Two separate cases of incestual cases have received disproportionally different sentences, which have left people scratching their heads, confused and angry. In Fresno, California a 41-year-old man received 1,503 years in prison for repeatedly raping his teenage daughter on a weekly basis over a four-year period. By contrast, a Montana dad who repeatedly raped his 12-year-old daughter received a mere 60 days.
The millennium and a half sentence was handed down Friday after the father, whose name is not being used by many media outlets to protect the victim, turned down two previous plea deals, which would have put him away for 22 years at most. But the defiant, deviant dad wouldn’t budge and admit his guilt, nor any remorse. He was found guilty of 186 felony counts of sexual assault, including dozens of counts of rape of a minor, for raping his daughter two to three times a week from 2009 to 2013, when she was finally able to get away from him.
As to the other case, Montana state law requires a minimum sentence of 25 years in prison for anyone convicted of rape, incest or sexual abuse of a child 12 or younger. However, it also enables judges to bypass those mandatory sentences at their discretion. That is how District Judge John McKeon was able to suspend the 30-year sentence of a father who pled guilty to incest after it became known that he had repeatedly raped his 12-year-old daughter. The man will now have to serve 60 days in jail over the next six months, and already has 17 days credit for time served. The case came about after the girl’s mother walked in on her husband raping the daughter. Despite this, the mom and the victim’s grandmother wrote letters to the judge, pleading for leniency. Judge McKeon is vociferously defending his actions, saying a court evaluator believed treatment for sex offenders would benefit the man.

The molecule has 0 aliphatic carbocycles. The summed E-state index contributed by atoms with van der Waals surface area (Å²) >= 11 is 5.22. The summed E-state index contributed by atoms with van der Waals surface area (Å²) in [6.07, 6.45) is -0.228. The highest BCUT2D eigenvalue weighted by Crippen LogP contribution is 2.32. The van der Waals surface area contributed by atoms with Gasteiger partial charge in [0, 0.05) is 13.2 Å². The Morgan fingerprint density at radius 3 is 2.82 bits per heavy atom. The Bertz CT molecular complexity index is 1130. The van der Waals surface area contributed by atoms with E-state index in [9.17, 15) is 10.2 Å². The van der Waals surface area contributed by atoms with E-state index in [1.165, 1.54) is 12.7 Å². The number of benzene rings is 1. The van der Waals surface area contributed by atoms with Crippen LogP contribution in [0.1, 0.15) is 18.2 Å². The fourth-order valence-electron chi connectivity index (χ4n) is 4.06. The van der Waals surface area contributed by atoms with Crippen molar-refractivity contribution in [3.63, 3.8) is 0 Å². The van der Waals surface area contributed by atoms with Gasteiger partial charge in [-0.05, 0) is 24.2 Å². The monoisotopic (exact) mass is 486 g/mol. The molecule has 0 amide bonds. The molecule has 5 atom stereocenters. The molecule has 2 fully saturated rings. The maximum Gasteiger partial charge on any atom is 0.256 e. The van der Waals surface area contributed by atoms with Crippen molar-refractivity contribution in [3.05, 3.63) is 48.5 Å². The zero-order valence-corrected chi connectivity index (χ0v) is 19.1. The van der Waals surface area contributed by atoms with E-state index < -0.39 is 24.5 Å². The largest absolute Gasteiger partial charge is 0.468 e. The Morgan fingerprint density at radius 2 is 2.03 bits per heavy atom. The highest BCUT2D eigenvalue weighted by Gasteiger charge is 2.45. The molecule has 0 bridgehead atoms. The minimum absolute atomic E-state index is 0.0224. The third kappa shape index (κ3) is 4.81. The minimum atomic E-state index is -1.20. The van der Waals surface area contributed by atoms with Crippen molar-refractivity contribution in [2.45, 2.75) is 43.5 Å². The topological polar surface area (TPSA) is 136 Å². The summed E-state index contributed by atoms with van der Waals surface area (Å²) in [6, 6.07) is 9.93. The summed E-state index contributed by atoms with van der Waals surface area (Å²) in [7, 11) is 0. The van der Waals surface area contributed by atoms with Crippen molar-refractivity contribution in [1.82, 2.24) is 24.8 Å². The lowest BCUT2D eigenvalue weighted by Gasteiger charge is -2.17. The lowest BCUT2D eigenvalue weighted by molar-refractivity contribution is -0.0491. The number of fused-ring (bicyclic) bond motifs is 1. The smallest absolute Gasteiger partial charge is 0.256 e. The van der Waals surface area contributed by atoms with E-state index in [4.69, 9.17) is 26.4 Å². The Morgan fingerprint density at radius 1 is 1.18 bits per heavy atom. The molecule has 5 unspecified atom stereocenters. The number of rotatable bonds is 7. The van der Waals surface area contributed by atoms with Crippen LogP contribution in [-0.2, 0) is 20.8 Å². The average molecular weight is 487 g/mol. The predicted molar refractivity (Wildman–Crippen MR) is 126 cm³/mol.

Many are comparing the lenient judgment in Montana to that of rapist Brock Turner, who received a six-month sentence, and served only three, after forcing himself on an unconscious girl after a frat party at Stanford University. As in the Stanford case, an online petition (screenshot above) is seeking to impeach Judge McKeon, and so far has gathered more than 100,000 signatures. Prior to the trial, McKeon announced his retirement next month after serving as a state judge for 22 years.